Skinner’s model was called radical behaviorism. “The key difference between radical behaviorism and previous or alternative views of behavior is that Skinner’s model didn’t include looking at factors that aren’t immediately obvious and observable. What you thought, how you felt, what memories you had… none of those things mattered according to radical behaviorism.” That basic tenet that you are to ignore what goes on inside a child when they are not eating well (structural abnormalities, pain, discomfort, past trauma such as vomiting) is completely misguided, but how else would you view a child if you were never taught about all the other reasons that a child may have difficulty eating?

“A lifetime or punishment and reward without an understanding of the task that is being asked, can create individuals who are compliant and conditioned to obey others, independent of a task. It creates individuals without intrinsic motivation, self-confidence, or self-esteem to successfully engage in any task. A lifetime of having food, candy, toys, and other objects being withheld without an understanding as to why, can create learned helpless, anxiety, and stress. Various punishments such as misting the child in the face with water, taking away desired objects, withholding attention from the child, ignoring the child, or removing the child from the situation, and even electric shock have all been utilized without hesitation or contemplation of the long term psychological consequences.” (Sandoval-Norton & Shkedy, 2019)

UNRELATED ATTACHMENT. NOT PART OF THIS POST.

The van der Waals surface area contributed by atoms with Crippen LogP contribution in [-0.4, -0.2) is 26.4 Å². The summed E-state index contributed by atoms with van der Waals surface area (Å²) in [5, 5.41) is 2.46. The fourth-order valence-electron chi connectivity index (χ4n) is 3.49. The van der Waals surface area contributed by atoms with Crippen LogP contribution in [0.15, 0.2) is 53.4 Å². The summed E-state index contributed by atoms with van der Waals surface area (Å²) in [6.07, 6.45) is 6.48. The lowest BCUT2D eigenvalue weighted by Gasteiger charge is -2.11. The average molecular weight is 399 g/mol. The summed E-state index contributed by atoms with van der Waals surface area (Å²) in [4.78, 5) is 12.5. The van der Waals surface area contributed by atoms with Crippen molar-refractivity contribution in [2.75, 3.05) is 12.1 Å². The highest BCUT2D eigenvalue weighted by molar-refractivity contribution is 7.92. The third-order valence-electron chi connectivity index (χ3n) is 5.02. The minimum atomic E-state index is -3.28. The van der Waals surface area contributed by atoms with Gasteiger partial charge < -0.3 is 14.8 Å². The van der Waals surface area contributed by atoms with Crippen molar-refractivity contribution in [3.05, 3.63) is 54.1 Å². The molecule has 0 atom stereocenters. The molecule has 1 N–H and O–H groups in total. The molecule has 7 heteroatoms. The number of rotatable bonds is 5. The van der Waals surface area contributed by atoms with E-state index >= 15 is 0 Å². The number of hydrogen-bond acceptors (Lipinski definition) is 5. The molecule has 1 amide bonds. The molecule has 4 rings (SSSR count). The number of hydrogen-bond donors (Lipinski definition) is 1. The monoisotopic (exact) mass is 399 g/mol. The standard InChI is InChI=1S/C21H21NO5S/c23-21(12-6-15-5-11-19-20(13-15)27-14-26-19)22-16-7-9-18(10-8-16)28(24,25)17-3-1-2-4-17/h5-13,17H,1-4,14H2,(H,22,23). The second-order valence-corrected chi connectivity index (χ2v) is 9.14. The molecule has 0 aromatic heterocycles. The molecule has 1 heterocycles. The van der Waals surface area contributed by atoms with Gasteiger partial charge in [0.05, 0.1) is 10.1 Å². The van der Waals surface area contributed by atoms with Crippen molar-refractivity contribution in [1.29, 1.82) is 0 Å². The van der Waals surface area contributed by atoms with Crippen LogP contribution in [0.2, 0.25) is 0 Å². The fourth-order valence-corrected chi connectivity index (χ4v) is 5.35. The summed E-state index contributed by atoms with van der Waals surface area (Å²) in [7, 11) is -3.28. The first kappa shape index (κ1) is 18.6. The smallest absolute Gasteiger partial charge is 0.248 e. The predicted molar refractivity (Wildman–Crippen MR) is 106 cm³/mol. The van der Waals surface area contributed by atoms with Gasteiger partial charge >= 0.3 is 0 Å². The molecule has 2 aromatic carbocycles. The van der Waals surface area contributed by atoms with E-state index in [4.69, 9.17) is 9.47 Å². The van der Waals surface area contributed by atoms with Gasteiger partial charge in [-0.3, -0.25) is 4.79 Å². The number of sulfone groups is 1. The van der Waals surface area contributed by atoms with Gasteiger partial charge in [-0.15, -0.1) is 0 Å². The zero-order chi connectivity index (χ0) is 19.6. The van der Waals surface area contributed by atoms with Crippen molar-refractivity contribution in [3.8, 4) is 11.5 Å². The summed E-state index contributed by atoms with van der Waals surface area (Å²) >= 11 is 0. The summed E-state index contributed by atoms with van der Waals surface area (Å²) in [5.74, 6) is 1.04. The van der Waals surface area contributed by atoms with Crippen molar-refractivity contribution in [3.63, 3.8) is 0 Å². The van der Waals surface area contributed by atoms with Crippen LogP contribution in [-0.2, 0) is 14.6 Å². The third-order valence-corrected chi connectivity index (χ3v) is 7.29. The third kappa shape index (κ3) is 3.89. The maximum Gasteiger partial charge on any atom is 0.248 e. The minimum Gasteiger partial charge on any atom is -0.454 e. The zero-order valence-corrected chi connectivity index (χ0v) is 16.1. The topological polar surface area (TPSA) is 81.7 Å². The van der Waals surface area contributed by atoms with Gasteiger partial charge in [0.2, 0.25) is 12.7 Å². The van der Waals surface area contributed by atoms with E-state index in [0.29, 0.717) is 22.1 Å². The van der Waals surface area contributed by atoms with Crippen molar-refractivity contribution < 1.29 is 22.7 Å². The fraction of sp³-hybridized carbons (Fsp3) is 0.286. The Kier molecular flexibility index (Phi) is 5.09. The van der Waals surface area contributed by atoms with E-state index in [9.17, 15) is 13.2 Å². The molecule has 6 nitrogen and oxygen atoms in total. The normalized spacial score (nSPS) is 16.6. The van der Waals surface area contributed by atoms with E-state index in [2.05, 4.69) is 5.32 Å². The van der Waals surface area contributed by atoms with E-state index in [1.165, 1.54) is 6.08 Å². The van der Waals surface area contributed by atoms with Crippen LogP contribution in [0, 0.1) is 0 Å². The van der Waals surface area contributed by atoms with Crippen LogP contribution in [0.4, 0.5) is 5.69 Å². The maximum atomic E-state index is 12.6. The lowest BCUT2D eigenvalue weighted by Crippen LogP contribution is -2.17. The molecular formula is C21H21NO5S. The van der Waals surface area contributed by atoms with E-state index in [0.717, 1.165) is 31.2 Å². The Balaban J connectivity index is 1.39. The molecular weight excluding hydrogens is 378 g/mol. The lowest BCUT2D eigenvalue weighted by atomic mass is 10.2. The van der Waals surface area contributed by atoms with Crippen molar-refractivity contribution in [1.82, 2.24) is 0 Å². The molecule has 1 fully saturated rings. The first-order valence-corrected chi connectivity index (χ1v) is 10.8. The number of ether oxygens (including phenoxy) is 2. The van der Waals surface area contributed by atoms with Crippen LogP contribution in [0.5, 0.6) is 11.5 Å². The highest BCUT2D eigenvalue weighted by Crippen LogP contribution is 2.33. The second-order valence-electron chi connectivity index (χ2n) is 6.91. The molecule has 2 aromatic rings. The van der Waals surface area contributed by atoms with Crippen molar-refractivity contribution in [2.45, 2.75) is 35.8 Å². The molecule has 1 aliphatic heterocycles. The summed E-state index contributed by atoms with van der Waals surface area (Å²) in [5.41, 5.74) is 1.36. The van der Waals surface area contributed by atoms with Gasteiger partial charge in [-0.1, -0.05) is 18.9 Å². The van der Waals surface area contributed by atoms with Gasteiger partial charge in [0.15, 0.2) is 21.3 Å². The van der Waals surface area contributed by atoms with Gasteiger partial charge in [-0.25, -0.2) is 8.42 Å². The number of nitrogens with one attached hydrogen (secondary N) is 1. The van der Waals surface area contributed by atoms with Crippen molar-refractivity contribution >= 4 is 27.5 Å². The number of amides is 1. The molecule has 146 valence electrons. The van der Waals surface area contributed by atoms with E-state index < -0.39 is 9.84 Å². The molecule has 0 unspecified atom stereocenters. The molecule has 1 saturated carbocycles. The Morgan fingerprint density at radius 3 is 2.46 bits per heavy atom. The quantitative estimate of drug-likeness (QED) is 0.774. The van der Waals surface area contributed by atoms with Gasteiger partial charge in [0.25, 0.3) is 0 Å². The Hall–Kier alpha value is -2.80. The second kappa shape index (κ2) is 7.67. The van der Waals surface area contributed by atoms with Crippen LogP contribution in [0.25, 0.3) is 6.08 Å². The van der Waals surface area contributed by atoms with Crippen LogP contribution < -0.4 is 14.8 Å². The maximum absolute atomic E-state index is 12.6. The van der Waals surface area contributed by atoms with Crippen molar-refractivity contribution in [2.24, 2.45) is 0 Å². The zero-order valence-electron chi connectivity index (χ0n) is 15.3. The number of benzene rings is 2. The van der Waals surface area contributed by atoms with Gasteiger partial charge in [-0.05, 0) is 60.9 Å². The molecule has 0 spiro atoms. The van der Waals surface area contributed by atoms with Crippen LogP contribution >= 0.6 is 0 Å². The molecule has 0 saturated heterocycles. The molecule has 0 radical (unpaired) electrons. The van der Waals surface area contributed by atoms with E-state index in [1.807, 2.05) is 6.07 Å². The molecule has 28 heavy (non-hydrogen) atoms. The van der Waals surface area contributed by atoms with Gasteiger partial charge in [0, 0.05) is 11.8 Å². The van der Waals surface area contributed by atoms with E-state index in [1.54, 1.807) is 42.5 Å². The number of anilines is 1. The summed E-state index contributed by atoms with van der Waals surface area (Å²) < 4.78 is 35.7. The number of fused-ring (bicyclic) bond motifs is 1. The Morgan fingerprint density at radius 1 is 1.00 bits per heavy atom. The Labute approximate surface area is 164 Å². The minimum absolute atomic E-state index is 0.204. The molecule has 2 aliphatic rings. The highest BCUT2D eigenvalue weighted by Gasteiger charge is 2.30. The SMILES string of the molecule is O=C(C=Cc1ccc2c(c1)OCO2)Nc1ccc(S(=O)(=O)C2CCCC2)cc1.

Most ABA Professionals are Dangerously Unqualified to Provide Feeding Therapy

Behavioral thinking and the methods employed under this approach often lead to ignoring vast amounts of information crucial to successful, long-term outcomes. It is my experience that many behavioral treatment methods often exacerbate initial challenges by ignoring the child’s communication about that problem. In these therapy approaches, such as escape extinction (where the child is unable to “escape” eating and behaviors such as crying, vomiting, gagging are targets for extinction), and continuous reinforcement (reinforcement such as access to watching a video is delivered after every single target behavior), children are not given the power to say ‘no’ and the adult agenda overwhelms the child’s need for autonomy and self protection, with the trust and relationship with the adult being damaged as well.